Medical Devices and In Vitro Diagnostic Medical Devices Reform

After several years of discussion and public consultations, the European Commission has published its proposal for two regulations (which, after publication, will be immediately binding on all EU Member States without transposition into national law) intended to replace the existing directives: one on medical devices, MDs (the “MDR"), and the other on in vitro diagnostic medical devices, IVDs (the "IVDR").

Following a lengthy democratic legislative process, the EU reached a political agreement on these regulations on 25 May 2016  and they will enter into force 20 days after formal publication (expected by early 2017). Thereafter, there will be a transition period of three years for MDs and five years for IVDs before the regulations will become applicable.

Whilst there appears to be plenty of time for implementation, it is advisable for companies to be prepared and plan ahead meticulously in order to avoid problems later on when marketing such devices.  Some of the changes that will be implemented by the regulations are summarised below. It is clear that manufacturers will have to review their existing products and procedures for conformity to the new rules and specifications.

  • Change to scope of definitions:
    • There will be new definitions of MDs and IVDs as well as enlarged scope of 'accessory' to MDs and IVDs.
    • Definitions of key concepts such as 'devices for near patient testing', 'self-testing', 'companion diagnostics' will change under the IVDR and, for example, 'single use devices' under the MDR will have an impact on the existing regulatory requirements.
  • Classification rules have been altered (and as such different conformity assessment procedures maybe required):
    • Certain riskier products will be reclassified as Class III;
    • Rules for software classification have been introduced;
    • Substance-based devices administered via a body orifice or applied on the skin are covered by a new special rule; and
    • IVDs are covered by new classification rules, and most will require some form of conformity assessment from a notified body. This represents a big departure from the current system where most IVDs fall under self-certification. Certain self-testing devices are reclassified from class C to B.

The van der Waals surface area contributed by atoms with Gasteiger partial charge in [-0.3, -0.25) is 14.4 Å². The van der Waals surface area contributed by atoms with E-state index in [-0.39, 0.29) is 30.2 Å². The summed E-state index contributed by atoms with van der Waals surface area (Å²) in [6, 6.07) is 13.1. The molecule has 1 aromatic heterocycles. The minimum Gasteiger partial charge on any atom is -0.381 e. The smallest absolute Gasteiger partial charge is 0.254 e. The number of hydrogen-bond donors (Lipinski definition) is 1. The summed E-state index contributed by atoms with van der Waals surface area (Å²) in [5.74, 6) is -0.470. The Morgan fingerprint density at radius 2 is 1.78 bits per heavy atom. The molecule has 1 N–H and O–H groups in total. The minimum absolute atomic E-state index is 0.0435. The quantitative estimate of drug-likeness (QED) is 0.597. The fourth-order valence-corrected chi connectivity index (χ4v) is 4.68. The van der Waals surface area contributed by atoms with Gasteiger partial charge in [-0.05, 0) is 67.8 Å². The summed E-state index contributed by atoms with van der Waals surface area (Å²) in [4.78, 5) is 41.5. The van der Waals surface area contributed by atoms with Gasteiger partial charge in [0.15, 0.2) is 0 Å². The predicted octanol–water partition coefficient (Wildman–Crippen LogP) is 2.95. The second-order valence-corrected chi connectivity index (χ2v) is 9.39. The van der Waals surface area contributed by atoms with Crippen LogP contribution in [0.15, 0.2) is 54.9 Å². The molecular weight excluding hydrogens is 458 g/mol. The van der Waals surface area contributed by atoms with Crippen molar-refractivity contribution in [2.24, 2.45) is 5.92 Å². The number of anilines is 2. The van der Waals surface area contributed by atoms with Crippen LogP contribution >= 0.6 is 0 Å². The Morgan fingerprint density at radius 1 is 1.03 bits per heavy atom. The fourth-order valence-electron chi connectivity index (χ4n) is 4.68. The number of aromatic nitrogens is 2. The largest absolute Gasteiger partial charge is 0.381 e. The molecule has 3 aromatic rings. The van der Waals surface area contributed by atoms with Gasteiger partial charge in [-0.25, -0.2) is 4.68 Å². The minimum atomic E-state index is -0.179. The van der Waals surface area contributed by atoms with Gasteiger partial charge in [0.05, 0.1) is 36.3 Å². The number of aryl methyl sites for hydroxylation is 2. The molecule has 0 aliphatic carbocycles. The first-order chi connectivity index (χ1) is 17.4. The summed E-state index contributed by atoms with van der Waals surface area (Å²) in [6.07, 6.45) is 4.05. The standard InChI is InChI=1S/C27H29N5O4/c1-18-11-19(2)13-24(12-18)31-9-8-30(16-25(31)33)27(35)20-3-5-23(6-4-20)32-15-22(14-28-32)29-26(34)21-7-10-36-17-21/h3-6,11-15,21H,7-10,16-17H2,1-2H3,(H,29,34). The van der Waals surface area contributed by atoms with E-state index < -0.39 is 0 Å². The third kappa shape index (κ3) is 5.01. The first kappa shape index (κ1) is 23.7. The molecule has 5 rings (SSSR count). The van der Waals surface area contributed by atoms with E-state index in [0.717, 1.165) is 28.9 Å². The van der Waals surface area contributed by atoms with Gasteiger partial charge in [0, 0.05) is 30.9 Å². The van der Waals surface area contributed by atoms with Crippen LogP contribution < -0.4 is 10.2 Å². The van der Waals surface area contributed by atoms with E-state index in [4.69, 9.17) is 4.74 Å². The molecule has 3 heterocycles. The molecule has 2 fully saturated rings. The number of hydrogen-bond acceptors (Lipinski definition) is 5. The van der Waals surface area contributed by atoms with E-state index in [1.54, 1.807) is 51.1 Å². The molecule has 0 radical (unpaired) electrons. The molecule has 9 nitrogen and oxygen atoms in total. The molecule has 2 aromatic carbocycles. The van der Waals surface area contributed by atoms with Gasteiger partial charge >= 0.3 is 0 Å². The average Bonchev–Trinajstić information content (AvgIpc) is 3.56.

• The rules on clinical evidence have been intensified:
    • Additional data may be required to enable manufacturers to be able to (continue to) market their products.
    • The generation of additional clinical evidence is needed to comply with the relevant notified bodies.
  • Clear and additional responsibilities of the respective economic players in the supply chain have been introduced:
    • All participants of the supply chain need to be aware of their respective role and responsibilities under the new rules, must verify their respective distribution, supply chain and other agreements accordingly and amend such agreements as necessary.
    • While manufacturers are explicitly obliged to have sufficient financial coverage for potential liability under the Product Liability Directive, the other parties to the supply chain are also advised to take additional insurance policies to cover their respective risks.
  • The MDR introduced an opt-in option on reprocessing for Member States, partially harmonising the rules on reprocessing but mainly increasing the questions for industry such as:
    • Will Member States permit reprocessing of safe use determinations and if so, how will they shape their national laws?
    • Can reprocessing be prevented through the original manufacturer’s intellectual property rights?
    • What impact will the reprocessor’s product liability have on the reprocessing business?
    • How will original manufacturers react to increased liability risks caused by reprocessing?
  • More powers awarded to notified bodies in relation to carrying out conformity assessment procedures and post-marketing surveillance obligations, however, increased scrutiny of these notified bodies has been imposed. These new obligations raise questions as to:
    • Will notified bodies be able to meet the new stringent requirements and will they be on time?
    • How will the increased scrutiny of notified bodies impact manufacturers?
    • What will be the impact of CJEU case, C-219/15, on the responsibility of notified bodies?
  • Hazardous chemicals:
    • There is no significant change surrounding the use of hazardous or potentially hazardous substances in medical devices or in in vitro diagnostics, but imposition of some duties to inform the users appropriately in cases where exposure to hazardous substances is likely and specific guidance is  forthcoming on the use of certain hazardous substances such as phthalates.
  • New transparency provisions were introduced including a mandatory unique device identifier system, facilitating the traceability of devices, as well as an enhanced EUDAMED, including the obligation to publish clinical investigation reports and a summary on EUDAMED. These provisions raise the following questions:
    • Will manufacturers be prevented from bringing new and innovative products to market as their data would be easily accessible by competitors?
    • Will more Medtech companies go down the pharma-route and increase patent filings? Would there be a need for SPCs for MDs?
    • How will the roll-out of EUDAMED, including the unique device identifier-database, which differs from the normal transposition regime, influence a manufacturer's implementation planning?
  • The implications of Brexit will depend on the type of model which will subsequently be adopted by the UK, either joining the EEA or the European Free Trade Association or leaving the European Committee for Standardization.

This article is part of the International Life Sciences and Healthcare update for January 2017

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